Skeletal Muscle Dysfunction Laboratory at the University of Georgia
Skeletal muscle plays an essential role in locomotion, respiration, and metabolism. Unfortunately, declines in skeletal muscle function and repair are undesirable consequences of aging and disease. Our laboratory combines molecular biology and electrophysiological technologies to assess both skeletal muscle and mitochondrial physiology in vivo and in vitro. Utilizing various animal models that represent important human conditions, we are able to investigate the molecular and physiological mechanisms of skeletal muscle dysfunction. Our long-term goal is to advance individual and societal health and well-being by developing targeted therapeutic modalities to improve muscle function and repair after injury. For more information, please see Call Lab research projects.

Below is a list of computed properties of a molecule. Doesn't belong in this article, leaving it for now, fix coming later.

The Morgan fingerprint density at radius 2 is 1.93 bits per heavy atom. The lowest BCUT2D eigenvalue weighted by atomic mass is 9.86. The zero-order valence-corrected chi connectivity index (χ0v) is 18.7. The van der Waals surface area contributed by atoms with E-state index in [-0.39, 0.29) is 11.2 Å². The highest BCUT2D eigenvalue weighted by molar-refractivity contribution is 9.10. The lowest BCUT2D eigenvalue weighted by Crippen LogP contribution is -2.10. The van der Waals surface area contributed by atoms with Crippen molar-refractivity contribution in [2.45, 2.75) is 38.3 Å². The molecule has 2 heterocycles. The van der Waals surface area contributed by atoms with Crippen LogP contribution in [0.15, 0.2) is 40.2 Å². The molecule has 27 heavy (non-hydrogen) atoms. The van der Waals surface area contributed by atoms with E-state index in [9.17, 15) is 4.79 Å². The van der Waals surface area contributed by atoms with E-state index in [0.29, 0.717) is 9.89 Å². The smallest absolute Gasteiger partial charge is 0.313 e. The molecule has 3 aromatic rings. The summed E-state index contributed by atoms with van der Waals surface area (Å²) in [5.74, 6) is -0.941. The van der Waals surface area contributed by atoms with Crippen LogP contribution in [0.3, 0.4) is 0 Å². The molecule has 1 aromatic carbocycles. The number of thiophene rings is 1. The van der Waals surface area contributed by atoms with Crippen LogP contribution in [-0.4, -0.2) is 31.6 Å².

My undergraduate degree is in Biology from Wittenberg University. I obtained my M.S. degree (2007) in Human Nutrition, Foods and Exercise under Robert Grange, Ph.D. from Virginia Tech and Ph.D. degree (2011) in Rehabilitation Sciences under Dawn Lowe, Ph.D. from the University of Minnesota. I received postdoctoral training (2011-2014) in Molecular Exercise Physiology under Zhen Yan, Ph.D. from the Robert M. Berne Cardiovascular Research Center at the University of Virginia. I am a proud representative of two NIH training grant awards, Minnesota Muscle Training Program & Basic Cardiovascular Research Training Grant, which provided support for my pre-doctoral and postdoctoral work, respectively. From 2012-2014, my postdoctoral work was supported by a fellowship from the American Heart Association. In August of 2014, I joined the faculty of the Department of Kinesiology at the University of Georgia.